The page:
This Lost Dawn article was written by Stephen Butchard, a GIGsoup contributor. Edited by Tim Burden.
Nostalgia tripping isn’t always a bad thing in music. Bands like Spiritualised have made whole careers out of reviving beloved ideas of the past, while Tame Impala and Neon Indian have become respected artists through their earnest pastiches of dated concepts. Still, there’s no denying that revivalism is a tricky road to navigate without coming off as insincere or superficial; many bands engaging in rad retro aesthetics come off about as authentic as an Instagram filter.
Thankfully, sincerity is something Lost Dawn have never had to worry about. The Cornwall based outfit had already nailed their scuzzy glam-rock persona on their charmingly ragged debut. Stanley Duke’s warbling vocal is oozing with charisma, harkening back to artists like Mark Bolan in its intoxicated cadences. Their playfully dated melodies are delivered with a giddy sense of passion that makes it clear the band care about the sounds they emulate. With their follow up ‘Fever‘ the band bring varied writing and colourful production in an ambitious show of maturity.
Released just a few months after their first record, the mini-album ‘Fever’ sees Duke and drummer Benjamin Woods joined by bassist Joel McConkey (also of the Isabelles) whose loose, unkempt basslines provide a new sense of fullness to the band’s sound.
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This fullness radiates from the songs too. The title track is an expansive psych-rock jam that progresses nicely, with ragged, morphing guitar riffs, fuzzed out breakdowns and meandering solos that weave in and out as the track approaches its finish. Conversely, ‘Naked Lunch’ is a no-BS garage rock cut that playfully flirts with Strokes-style guitar riffs and tight, propulsive drumming. Duke’s lyrics are at their most enigmatic here, with whimsical French mumbling filling in a space right after he admits his regrets of not learning another language. His apathetic waster persona gives a sense of purpose to the band’s amateurish approach to recording.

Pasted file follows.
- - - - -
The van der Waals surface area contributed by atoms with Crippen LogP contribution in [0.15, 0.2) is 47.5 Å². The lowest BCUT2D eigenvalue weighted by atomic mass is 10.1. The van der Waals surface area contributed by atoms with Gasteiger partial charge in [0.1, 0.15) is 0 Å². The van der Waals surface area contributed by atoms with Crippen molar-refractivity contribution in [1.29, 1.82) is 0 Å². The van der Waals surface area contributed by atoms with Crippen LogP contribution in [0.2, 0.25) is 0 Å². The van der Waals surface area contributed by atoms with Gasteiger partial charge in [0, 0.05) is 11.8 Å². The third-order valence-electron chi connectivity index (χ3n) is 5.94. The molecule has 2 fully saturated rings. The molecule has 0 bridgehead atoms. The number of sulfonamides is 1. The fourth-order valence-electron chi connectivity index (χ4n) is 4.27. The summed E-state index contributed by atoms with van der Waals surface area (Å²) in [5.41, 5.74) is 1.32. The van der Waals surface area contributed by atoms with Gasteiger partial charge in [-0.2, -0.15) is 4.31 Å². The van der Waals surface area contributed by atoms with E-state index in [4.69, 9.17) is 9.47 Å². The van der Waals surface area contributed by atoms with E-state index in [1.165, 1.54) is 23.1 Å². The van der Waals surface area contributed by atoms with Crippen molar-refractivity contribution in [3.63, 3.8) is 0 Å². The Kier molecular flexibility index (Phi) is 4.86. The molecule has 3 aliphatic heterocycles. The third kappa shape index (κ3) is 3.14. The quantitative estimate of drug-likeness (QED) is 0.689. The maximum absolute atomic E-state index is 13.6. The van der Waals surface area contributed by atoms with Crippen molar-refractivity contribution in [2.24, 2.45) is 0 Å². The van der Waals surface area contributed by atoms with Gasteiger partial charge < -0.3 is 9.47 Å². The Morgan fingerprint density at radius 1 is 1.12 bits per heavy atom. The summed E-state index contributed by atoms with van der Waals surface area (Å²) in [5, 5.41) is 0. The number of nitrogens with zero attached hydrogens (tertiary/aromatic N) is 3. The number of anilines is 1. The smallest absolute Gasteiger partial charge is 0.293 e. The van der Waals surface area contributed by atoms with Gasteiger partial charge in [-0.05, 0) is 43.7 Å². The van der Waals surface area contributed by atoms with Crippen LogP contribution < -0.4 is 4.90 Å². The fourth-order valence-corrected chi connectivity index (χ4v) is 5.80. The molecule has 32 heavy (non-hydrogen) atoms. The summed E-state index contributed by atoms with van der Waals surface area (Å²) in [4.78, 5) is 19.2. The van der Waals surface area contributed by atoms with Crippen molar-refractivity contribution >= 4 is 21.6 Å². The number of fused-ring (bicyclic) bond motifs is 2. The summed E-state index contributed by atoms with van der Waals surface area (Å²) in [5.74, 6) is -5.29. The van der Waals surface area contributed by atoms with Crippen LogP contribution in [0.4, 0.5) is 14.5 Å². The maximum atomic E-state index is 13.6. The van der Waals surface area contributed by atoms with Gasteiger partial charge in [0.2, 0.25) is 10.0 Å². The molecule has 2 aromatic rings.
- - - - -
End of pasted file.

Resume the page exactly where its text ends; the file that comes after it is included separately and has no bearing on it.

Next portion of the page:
There’s no doubt that Lost Dawn are pushing forward with something more ambitious than your average DIY rock band, but at times, their songs feel too derivative to fall in love with. The opening track ‘Electrify’, is a fun (if slightly grating) indie-rock tune, but the chorus never sticks in the way it should, while its campy melody line feels slightly too on the nose in its attempt to appear like it’s from the sixties.
Like Cage the Elephant and Ty Segall before them, the band revel in their own retroisms, but ‘Fever’ isn’t immediate or punchy in a way that would make their overdone style feel less irritating. ‘Construction Rock’ has a charming barebones appeal, but the formulaic guitar chugging and forced dishevelled vocal have been churned out too many times to stomach.
At points, Lost Dawn feel more like a cover band, but one covering a sound as opposed to an artist. For those looking for no-frills, late 60’s/early 70’s flavoured rock music, this won’t matter too much. Others might be underwhelmed.
‘Fever’ will be released on the February 5th via Easy Action Records.